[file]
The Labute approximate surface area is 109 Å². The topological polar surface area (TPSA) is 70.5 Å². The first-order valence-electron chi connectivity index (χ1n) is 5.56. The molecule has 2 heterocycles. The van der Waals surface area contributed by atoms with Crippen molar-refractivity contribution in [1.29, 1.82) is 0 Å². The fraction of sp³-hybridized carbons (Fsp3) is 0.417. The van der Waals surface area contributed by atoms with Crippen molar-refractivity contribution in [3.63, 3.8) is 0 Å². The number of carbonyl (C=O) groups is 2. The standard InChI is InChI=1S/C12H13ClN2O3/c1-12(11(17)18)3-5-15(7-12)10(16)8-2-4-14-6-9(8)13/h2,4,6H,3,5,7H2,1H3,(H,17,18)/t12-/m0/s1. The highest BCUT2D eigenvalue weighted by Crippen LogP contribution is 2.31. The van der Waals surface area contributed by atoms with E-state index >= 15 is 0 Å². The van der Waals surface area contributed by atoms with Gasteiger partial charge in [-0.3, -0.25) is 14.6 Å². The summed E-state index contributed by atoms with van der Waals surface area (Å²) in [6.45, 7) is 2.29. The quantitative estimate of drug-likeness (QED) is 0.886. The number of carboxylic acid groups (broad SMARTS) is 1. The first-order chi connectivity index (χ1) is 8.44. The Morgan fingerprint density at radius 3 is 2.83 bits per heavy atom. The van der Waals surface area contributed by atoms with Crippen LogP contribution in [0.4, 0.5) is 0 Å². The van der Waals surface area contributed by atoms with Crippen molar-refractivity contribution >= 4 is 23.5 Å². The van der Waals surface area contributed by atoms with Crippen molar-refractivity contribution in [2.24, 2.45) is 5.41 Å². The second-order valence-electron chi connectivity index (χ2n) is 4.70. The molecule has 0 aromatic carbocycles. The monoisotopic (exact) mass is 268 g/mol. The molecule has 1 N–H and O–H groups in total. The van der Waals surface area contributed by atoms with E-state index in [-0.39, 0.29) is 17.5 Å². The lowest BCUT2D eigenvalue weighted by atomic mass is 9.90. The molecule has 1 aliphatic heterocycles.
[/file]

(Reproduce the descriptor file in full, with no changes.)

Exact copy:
The Labute approximate surface area is 109 Å². The topological polar surface area (TPSA) is 70.5 Å². The first-order valence-electron chi connectivity index (χ1n) is 5.56. The molecule has 2 heterocycles. The van der Waals surface area contributed by atoms with Crippen molar-refractivity contribution in [1.29, 1.82) is 0 Å². The fraction of sp³-hybridized carbons (Fsp3) is 0.417. The van der Waals surface area contributed by atoms with Crippen molar-refractivity contribution in [3.63, 3.8) is 0 Å². The number of carbonyl (C=O) groups is 2. The standard InChI is InChI=1S/C12H13ClN2O3/c1-12(11(17)18)3-5-15(7-12)10(16)8-2-4-14-6-9(8)13/h2,4,6H,3,5,7H2,1H3,(H,17,18)/t12-/m0/s1. The highest BCUT2D eigenvalue weighted by Crippen LogP contribution is 2.31. The van der Waals surface area contributed by atoms with E-state index >= 15 is 0 Å². The van der Waals surface area contributed by atoms with Gasteiger partial charge in [-0.3, -0.25) is 14.6 Å². The summed E-state index contributed by atoms with van der Waals surface area (Å²) in [6.45, 7) is 2.29. The quantitative estimate of drug-likeness (QED) is 0.886. The number of carboxylic acid groups (broad SMARTS) is 1. The first-order chi connectivity index (χ1) is 8.44. The Morgan fingerprint density at radius 3 is 2.83 bits per heavy atom. The van der Waals surface area contributed by atoms with Crippen LogP contribution in [0.4, 0.5) is 0 Å². The van der Waals surface area contributed by atoms with Crippen molar-refractivity contribution >= 4 is 23.5 Å². The van der Waals surface area contributed by atoms with Crippen molar-refractivity contribution in [2.24, 2.45) is 5.41 Å². The second-order valence-electron chi connectivity index (χ2n) is 4.70. The molecule has 0 aromatic carbocycles. The monoisotopic (exact) mass is 268 g/mol. The molecule has 1 N–H and O–H groups in total. The van der Waals surface area contributed by atoms with E-state index in [-0.39, 0.29) is 17.5 Å². The lowest BCUT2D eigenvalue weighted by atomic mass is 9.90. The molecule has 1 aliphatic heterocycles.